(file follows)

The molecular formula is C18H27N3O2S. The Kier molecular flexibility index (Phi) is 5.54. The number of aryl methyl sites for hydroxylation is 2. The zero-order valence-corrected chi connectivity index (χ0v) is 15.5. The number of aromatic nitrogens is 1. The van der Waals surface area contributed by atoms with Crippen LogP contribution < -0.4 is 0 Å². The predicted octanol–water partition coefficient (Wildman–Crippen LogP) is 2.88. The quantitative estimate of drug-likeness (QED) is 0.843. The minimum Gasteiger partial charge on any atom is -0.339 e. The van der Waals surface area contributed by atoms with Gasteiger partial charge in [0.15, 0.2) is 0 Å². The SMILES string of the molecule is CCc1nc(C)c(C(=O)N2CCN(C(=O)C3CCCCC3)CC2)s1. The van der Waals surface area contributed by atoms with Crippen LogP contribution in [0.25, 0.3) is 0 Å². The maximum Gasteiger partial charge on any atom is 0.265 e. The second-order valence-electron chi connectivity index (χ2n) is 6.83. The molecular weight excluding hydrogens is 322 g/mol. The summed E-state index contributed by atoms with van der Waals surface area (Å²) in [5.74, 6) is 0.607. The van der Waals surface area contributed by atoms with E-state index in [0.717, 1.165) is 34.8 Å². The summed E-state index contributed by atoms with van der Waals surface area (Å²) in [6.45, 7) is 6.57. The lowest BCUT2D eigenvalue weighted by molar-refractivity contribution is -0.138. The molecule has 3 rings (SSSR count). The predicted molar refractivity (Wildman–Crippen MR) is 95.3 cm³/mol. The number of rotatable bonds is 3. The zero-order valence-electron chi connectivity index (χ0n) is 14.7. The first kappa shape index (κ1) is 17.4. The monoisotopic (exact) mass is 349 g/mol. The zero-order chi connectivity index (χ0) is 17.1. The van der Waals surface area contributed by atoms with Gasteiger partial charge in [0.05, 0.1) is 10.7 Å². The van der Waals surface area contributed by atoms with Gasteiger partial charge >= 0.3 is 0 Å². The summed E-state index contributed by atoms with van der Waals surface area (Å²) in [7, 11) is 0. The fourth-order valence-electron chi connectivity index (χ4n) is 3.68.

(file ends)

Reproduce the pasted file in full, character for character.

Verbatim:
The molecular formula is C18H27N3O2S. The Kier molecular flexibility index (Phi) is 5.54. The number of aryl methyl sites for hydroxylation is 2. The zero-order valence-corrected chi connectivity index (χ0v) is 15.5. The number of aromatic nitrogens is 1. The van der Waals surface area contributed by atoms with Crippen LogP contribution < -0.4 is 0 Å². The predicted octanol–water partition coefficient (Wildman–Crippen LogP) is 2.88. The quantitative estimate of drug-likeness (QED) is 0.843. The minimum Gasteiger partial charge on any atom is -0.339 e. The van der Waals surface area contributed by atoms with Gasteiger partial charge in [0.15, 0.2) is 0 Å². The SMILES string of the molecule is CCc1nc(C)c(C(=O)N2CCN(C(=O)C3CCCCC3)CC2)s1. The van der Waals surface area contributed by atoms with Crippen LogP contribution in [0.25, 0.3) is 0 Å². The maximum Gasteiger partial charge on any atom is 0.265 e. The second-order valence-electron chi connectivity index (χ2n) is 6.83. The molecular weight excluding hydrogens is 322 g/mol. The summed E-state index contributed by atoms with van der Waals surface area (Å²) in [5.74, 6) is 0.607. The van der Waals surface area contributed by atoms with E-state index in [0.717, 1.165) is 34.8 Å². The summed E-state index contributed by atoms with van der Waals surface area (Å²) in [6.45, 7) is 6.57. The lowest BCUT2D eigenvalue weighted by molar-refractivity contribution is -0.138. The molecule has 3 rings (SSSR count). The predicted molar refractivity (Wildman–Crippen MR) is 95.3 cm³/mol. The number of rotatable bonds is 3. The zero-order valence-electron chi connectivity index (χ0n) is 14.7. The first kappa shape index (κ1) is 17.4. The monoisotopic (exact) mass is 349 g/mol. The zero-order chi connectivity index (χ0) is 17.1. The van der Waals surface area contributed by atoms with Gasteiger partial charge in [0.05, 0.1) is 10.7 Å². The van der Waals surface area contributed by atoms with Gasteiger partial charge >= 0.3 is 0 Å². The summed E-state index contributed by atoms with van der Waals surface area (Å²) in [7, 11) is 0. The fourth-order valence-electron chi connectivity index (χ4n) is 3.68.